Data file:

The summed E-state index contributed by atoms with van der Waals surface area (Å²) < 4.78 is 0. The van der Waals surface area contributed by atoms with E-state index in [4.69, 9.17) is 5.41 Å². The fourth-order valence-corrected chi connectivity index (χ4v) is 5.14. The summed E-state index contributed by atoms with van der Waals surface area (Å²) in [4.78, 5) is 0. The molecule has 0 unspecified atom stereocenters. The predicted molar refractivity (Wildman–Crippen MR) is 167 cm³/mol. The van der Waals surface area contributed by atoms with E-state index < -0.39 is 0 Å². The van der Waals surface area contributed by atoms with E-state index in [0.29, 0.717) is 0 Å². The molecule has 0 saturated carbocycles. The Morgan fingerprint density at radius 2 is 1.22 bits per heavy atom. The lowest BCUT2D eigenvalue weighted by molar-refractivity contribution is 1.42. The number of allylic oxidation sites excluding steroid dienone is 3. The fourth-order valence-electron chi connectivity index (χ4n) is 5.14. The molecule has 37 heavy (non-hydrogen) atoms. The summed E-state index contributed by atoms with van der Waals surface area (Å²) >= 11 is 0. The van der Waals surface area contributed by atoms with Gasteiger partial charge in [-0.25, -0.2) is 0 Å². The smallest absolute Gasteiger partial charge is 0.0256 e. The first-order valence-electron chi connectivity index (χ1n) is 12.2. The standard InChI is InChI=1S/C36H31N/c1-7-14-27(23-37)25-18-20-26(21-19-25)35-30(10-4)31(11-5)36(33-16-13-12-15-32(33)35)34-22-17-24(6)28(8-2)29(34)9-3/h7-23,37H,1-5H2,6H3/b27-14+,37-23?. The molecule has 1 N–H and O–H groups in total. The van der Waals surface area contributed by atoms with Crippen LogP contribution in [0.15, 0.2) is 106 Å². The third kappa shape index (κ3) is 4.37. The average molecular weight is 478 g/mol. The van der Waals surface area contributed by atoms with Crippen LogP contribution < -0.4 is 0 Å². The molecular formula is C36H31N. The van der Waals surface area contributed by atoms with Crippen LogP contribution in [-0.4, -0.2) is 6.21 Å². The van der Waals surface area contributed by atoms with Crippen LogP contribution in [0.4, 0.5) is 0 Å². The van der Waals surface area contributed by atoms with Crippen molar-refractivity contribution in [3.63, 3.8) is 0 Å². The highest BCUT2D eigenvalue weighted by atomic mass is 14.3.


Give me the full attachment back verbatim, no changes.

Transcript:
The summed E-state index contributed by atoms with van der Waals surface area (Å²) < 4.78 is 0. The van der Waals surface area contributed by atoms with E-state index in [4.69, 9.17) is 5.41 Å². The fourth-order valence-corrected chi connectivity index (χ4v) is 5.14. The summed E-state index contributed by atoms with van der Waals surface area (Å²) in [4.78, 5) is 0. The molecule has 0 unspecified atom stereocenters. The predicted molar refractivity (Wildman–Crippen MR) is 167 cm³/mol. The van der Waals surface area contributed by atoms with E-state index < -0.39 is 0 Å². The van der Waals surface area contributed by atoms with E-state index in [0.29, 0.717) is 0 Å². The molecule has 0 saturated carbocycles. The Morgan fingerprint density at radius 2 is 1.22 bits per heavy atom. The lowest BCUT2D eigenvalue weighted by molar-refractivity contribution is 1.42. The number of allylic oxidation sites excluding steroid dienone is 3. The fourth-order valence-electron chi connectivity index (χ4n) is 5.14. The molecule has 37 heavy (non-hydrogen) atoms. The summed E-state index contributed by atoms with van der Waals surface area (Å²) >= 11 is 0. The van der Waals surface area contributed by atoms with Gasteiger partial charge in [-0.25, -0.2) is 0 Å². The smallest absolute Gasteiger partial charge is 0.0256 e. The first-order valence-electron chi connectivity index (χ1n) is 12.2. The standard InChI is InChI=1S/C36H31N/c1-7-14-27(23-37)25-18-20-26(21-19-25)35-30(10-4)31(11-5)36(33-16-13-12-15-32(33)35)34-22-17-24(6)28(8-2)29(34)9-3/h7-23,37H,1-5H2,6H3/b27-14+,37-23?. The molecule has 1 N–H and O–H groups in total. The van der Waals surface area contributed by atoms with Crippen LogP contribution in [0.15, 0.2) is 106 Å². The third kappa shape index (κ3) is 4.37. The average molecular weight is 478 g/mol. The van der Waals surface area contributed by atoms with Crippen LogP contribution < -0.4 is 0 Å². The molecular formula is C36H31N. The van der Waals surface area contributed by atoms with Crippen LogP contribution in [-0.4, -0.2) is 6.21 Å². The van der Waals surface area contributed by atoms with Crippen LogP contribution in [0.4, 0.5) is 0 Å². The van der Waals surface area contributed by atoms with Crippen molar-refractivity contribution in [3.63, 3.8) is 0 Å². The highest BCUT2D eigenvalue weighted by atomic mass is 14.3.